Many women choose oral contraceptives for the relative ease of use and effectiveness. But one thing that is often overlooked is the link to mental health, especially anxiety and depression. While many women do not report any problems, enough women do make this something to be aware of when choosing your contraceptive method.
About oral contraceptives
Oral contraceptives are a form of hormonal birth control. They use a chemical version of female sex hormones (progesterone and estrogen) in some combination to prevent ovulation and thus prevent pregnancy. But with any prescription medication, there are some risks along with the benefits.
Oral contraceptives can deplete your body of several nutrients. These include B vitamins, vitamin C, magnesium and zinc. Vitamin B6 is needed for your body to make serotonin and melatonin. Serotonin helps to regulate your mood and melatonin helps to regulate sleep. Magnesium and zinc also help to regulate melatonin levels and improve sleep and calm the nervous system, thus making anxiety less likely. We know that vitamin C is important for immunity, but it also helps reduce levels of stress hormones.
Effects on the brain
Like many areas of women's health, studies of women taking oral contraceptives are relatively rare. One preliminary study showed a smaller hypothalamus in women taking oral contraceptives. The hypothalamus is the area of the brain that controls feelings of anger and depression.
The cause of these changes is not yet known. but may be due to the hormones in the oral contraceptives, or the nutrient depletion mentioned earlier.
Another study noted increased activation of the prefrontal cortex. This affects how women process memory
and emotions especially those related to negative and stressful events.
Some women find that oral contraceptives can make their moods more stable, many others find that their moods change. The hormonal effects of oral contraceptives vary from woman to woman.
Thyroid hormones can also be affected by oral contraceptives. Low th
yroid hormone levels can also contribute to feelings of depression and anxiety is a frequent side effect of hypothyroidism.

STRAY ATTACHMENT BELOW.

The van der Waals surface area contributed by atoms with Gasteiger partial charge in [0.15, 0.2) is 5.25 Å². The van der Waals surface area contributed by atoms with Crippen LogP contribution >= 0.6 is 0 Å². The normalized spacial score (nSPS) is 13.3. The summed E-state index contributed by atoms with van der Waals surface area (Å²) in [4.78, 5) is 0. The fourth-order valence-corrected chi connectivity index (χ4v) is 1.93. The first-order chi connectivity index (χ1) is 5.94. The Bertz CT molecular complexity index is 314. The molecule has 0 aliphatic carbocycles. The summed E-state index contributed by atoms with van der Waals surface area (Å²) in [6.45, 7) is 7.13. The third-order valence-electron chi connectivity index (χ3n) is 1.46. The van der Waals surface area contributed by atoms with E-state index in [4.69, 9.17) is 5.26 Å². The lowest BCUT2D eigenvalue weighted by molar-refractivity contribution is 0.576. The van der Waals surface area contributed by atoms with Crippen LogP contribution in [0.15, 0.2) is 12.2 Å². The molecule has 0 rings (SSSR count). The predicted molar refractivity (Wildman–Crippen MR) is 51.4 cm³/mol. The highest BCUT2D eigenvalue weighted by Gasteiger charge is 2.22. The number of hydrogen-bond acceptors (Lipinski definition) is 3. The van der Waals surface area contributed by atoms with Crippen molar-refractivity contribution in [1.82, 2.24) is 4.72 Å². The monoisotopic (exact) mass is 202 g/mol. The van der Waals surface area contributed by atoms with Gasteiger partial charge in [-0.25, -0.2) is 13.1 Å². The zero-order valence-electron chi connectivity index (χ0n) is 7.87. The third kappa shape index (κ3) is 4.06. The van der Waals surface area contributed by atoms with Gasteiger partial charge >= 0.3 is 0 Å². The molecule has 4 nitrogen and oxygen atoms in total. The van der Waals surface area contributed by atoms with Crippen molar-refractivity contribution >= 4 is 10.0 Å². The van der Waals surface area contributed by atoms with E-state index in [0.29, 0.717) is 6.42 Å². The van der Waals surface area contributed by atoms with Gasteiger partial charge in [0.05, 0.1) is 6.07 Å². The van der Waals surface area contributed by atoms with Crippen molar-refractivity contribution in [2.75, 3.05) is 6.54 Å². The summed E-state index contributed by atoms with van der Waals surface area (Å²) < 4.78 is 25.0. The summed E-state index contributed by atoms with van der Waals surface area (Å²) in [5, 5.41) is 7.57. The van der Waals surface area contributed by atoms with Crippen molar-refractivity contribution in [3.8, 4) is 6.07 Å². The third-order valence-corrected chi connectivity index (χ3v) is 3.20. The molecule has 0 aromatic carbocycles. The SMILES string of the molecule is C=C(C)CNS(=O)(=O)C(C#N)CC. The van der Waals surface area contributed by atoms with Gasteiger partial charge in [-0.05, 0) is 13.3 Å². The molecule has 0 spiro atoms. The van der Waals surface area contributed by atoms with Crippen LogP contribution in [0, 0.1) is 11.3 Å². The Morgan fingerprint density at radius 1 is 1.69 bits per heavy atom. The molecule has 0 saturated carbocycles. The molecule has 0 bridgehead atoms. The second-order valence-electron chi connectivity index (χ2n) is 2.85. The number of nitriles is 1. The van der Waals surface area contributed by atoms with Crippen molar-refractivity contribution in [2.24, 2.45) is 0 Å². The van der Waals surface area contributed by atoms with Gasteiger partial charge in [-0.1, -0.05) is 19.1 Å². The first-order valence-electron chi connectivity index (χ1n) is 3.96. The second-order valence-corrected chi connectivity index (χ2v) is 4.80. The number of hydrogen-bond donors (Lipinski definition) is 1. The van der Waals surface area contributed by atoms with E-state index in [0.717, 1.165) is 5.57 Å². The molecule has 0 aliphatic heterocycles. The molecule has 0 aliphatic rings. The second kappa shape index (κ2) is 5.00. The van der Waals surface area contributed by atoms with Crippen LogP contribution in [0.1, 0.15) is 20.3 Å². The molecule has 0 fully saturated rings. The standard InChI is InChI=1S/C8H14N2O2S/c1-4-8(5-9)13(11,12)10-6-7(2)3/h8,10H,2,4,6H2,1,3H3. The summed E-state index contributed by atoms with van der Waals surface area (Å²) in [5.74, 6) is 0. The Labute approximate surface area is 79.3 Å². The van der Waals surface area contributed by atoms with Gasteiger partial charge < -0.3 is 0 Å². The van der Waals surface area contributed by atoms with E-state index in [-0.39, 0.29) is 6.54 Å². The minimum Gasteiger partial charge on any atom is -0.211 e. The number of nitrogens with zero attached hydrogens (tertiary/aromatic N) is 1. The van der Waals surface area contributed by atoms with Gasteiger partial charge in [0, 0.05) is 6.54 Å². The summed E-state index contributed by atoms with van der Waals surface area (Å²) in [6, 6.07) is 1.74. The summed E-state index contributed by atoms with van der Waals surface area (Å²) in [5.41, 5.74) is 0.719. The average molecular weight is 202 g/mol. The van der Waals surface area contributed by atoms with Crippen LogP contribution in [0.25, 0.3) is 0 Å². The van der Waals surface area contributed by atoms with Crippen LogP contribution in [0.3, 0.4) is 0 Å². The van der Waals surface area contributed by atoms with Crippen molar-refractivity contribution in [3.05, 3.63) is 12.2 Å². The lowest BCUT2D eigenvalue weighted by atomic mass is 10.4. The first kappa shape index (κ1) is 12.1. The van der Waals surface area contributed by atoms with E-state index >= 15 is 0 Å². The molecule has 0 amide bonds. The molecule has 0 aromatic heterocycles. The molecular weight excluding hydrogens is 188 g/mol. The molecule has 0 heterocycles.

Women taking oral contraceptives may have lower levels of testosterone which contributes to several sexual side effects including lack of libido. These can increase the risk of depression.
Are you at risk
There is some evidence that women who are already at risk for anxiety or depression are more likely to experience effects from hormonal contraceptives. But more women take prescription medication for anxiety and depression after starting oral contraceptives. Unfortunately, these medications also have several side effects and are difficult to get off of.
What can you do?
If anxiety or depression are becoming a problem for you you may want to consider non hormonal contraceptive methods. If you are taking oral contraceptives, then there are a few things you can do to reduce the risk of developing anxiety or depression related to this method of contraception.
You may need to supplement the vitamins and minerals that are depleted by using oral contraceptives. This will help to reduce the risks of the nutrients associated with better mental health.
Tests to consider
Aside from having your nutrient levels tested, especially after a change to any medications you take, you may also want to make sure that your thyroid levels are tested.
Book a free nutrition assessment
I am a clinical nutritionist and can help you to establish the right nutritional supplement protocol and advise you on medical and nutritional tests to consider. Book a free nutritional assessment here.
Talk to your physician
Anxiety and depression should not be taken lightly. If you are experiencing symptoms talk to your physician about any medications you are taking.
Your choice of contraceptive methods is complicated by many different factors. The effect on mental health is one factor that needs to be considered.